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Ellis Amdur 05-12-2013 11:22 PM

Two new interviews between Ellis Amdur and Guillaume Erard
 
I've uploaded two long interviews with Guillaume Erard, on the interface of martial arts, threat assessment and de-escalation of aggression. They, as well as a number of other articles and interviews, can be found on the PAGE. I will be happy to discuss any points in the Erard interviews for those inclined.

NagaBaba 05-15-2013 12:37 PM

Re: Two new interviews between Ellis Amdur and Guillaume Erard
 
Quote:

Another example, the kusarigama [Editor's note: Chain-sickle] would function a lot better with a piano wire than a chain but that would be silly because it is an archaic weapon. These weapons are windows to the past, so we should make that weaponry as strong as possible but only according to its own terms.
Hi Ellis,
So, consequently, it would be silly today improve the quality of the swords by using better quality iron ore and modern technology? If yes, you are saying i.e. all modern American sword smiths miss the point even if their product have much practical better quality?

bkedelen 05-15-2013 01:52 PM

Re: Two new interviews between Ellis Amdur and Guillaume Erard
 
Improving classical weapons is a very nuanced topic, everyone (including people who are not subject matter experts) seems to have an opinion about it, and modern smiths are constantly dancing around the periphery of the topic. There are a range of such smiths who cater to the preferences of different demographics and their own relative level of obsession with traditional methods.

Keith Larman 05-15-2013 02:43 PM

Re: Two new interviews between Ellis Amdur and Guillaume Erard
 
Quote:

Szczepan Janczuk wrote: (Post 326690)
Hi Ellis,
So, consequently, it would be silly today improve the quality of the swords by using better quality iron ore and modern technology? If yes, you are saying i.e. all modern American sword smiths miss the point even if their product have much practical better quality?

I'm not even sure where I'd begin on the topic. And lord knows I've got a lot of experience both with the old craft as well as modern smiths.

I thought Ellis' point was well made. There is some room for discussion, but that said, it is about learning to use that particular weapon. And it can become a remarkably complex, subtle and nuanced discussion (something rarely seen on-line) defining what it is that makes something 'authentic' or like the 'real' thing. All that said it even gets complicated at best when you talk about something even as ostensibly simple as material performance. Traditionally made swords had their properties including their limitations. And as such the swordsmanship practiced by many groups included an understanding of those limitations in the training. One avoids hitting heavy, hard targets instead targeting soft, more easily cut. One has to be careful on thick targets to get hasuji correct or else risk a bent or broken blade. Thrusts have specific targets and methods as the very tip of the sword is one of the most brittle parts. Heck, even proper drawing and resheathing can encapsulate some understanding of what is fragile and what is not (don't rack the sword in to the saya and don't whack the tsuka on too hard as that can cause deformation of the habaki making the sword loose, etc.).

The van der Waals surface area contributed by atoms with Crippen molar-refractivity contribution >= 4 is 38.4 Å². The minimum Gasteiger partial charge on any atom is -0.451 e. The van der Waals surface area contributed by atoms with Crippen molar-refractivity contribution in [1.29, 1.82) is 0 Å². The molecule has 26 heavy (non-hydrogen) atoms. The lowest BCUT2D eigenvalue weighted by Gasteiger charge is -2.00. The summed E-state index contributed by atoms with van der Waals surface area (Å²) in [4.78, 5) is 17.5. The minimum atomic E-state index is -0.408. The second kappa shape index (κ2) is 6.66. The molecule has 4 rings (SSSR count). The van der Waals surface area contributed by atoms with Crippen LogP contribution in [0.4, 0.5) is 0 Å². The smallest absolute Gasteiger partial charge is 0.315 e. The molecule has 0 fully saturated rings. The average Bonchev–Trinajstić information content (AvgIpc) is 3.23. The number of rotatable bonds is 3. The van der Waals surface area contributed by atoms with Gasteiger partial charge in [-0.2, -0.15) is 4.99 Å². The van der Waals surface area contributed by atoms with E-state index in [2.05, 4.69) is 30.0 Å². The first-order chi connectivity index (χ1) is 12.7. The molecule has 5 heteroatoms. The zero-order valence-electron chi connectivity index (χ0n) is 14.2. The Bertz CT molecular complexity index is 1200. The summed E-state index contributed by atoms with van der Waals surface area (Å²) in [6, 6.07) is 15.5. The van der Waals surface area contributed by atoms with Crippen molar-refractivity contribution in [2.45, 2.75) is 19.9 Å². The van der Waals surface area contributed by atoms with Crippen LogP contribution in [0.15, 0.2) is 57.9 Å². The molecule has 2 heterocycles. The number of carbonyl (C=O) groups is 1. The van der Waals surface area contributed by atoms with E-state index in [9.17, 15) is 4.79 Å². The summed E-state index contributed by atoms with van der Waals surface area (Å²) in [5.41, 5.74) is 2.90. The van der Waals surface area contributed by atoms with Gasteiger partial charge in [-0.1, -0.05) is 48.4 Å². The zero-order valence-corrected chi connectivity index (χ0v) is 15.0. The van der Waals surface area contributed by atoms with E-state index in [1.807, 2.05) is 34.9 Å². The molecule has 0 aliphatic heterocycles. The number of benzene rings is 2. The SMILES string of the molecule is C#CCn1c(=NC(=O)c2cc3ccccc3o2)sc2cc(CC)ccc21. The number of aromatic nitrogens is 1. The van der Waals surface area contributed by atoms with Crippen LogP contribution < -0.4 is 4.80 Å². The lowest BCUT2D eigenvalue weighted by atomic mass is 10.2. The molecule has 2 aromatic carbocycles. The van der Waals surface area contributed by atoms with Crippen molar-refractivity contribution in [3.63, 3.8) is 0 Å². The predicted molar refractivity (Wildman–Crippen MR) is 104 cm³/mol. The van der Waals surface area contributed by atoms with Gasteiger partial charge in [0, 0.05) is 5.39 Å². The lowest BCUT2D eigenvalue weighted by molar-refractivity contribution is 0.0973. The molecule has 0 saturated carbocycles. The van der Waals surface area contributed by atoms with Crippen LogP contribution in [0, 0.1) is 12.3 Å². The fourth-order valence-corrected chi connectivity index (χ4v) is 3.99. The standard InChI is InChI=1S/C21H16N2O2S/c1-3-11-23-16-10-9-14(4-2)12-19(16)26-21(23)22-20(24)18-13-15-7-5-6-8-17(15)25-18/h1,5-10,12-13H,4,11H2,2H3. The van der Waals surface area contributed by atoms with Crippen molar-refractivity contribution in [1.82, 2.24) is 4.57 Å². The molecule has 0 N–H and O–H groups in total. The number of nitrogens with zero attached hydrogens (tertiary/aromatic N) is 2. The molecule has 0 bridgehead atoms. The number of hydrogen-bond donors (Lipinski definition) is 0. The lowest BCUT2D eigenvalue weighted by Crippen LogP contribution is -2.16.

I thought his point was well taken. It is complex. It is complicated. Then add in that some smiths today are making gigantic blades that are incredibly thin and very wide. Basically lawnmower blades with handles. And modern metallurgy can make those remarkably durable. And they do cut, boy, do they ever cut. But is it still the same weapon? Are you learning the same art?

Lots of questions and no easy answers I've ever seen over the years putting swords together for martial artists and collectors. Everything from incredibly valuable antiques to junkers from 400 years go to modern pieces.

I could ramble on for days on the topic... But regardless, fwiw, I agree with what I read his point to be on this. And I'll add that this same discussion has probably gone on for centuries whenever "advances" were made in the materials and/or when some old things went out of style. Why do you train? Is it effective "in the street"? The same question likely was asked about "dirt street effectiveness (tm)" kata designed for wearing of armor when the person in question happens to be living in 18th century Japan and no one is wearing that armor anymore. "Hey, sensei, why do we train in this is no one is wearing it anymore? It isn't effective in the street. And why are our swords so heavy when no one is wearing armor anymore?"

Complicated...

Ellis Amdur 05-15-2013 05:18 PM

Re: Two new interviews between Ellis Amdur and Guillaume Erard
 
Szczepan - I have no quarrel, whatsoever, about someone making a Japanese sword using better forging techniques. I use bokken made out of vera wood, lignum vitae, and am hoping to receive naginata made of persimmon and live oak in the near future.

However, I would reject someone who decided to make a "better" katana, using new metallurgy, that had the infamous "sakabatto" - a blade on the mune. Piano wire would change the weapon, and if it's an archaic weapon, there's no meaning to this. It wouldn't be kusarigamajutsu. The tension in archaic arts is to maintain the tradition but refine to it's essence.

Ellis Amdur


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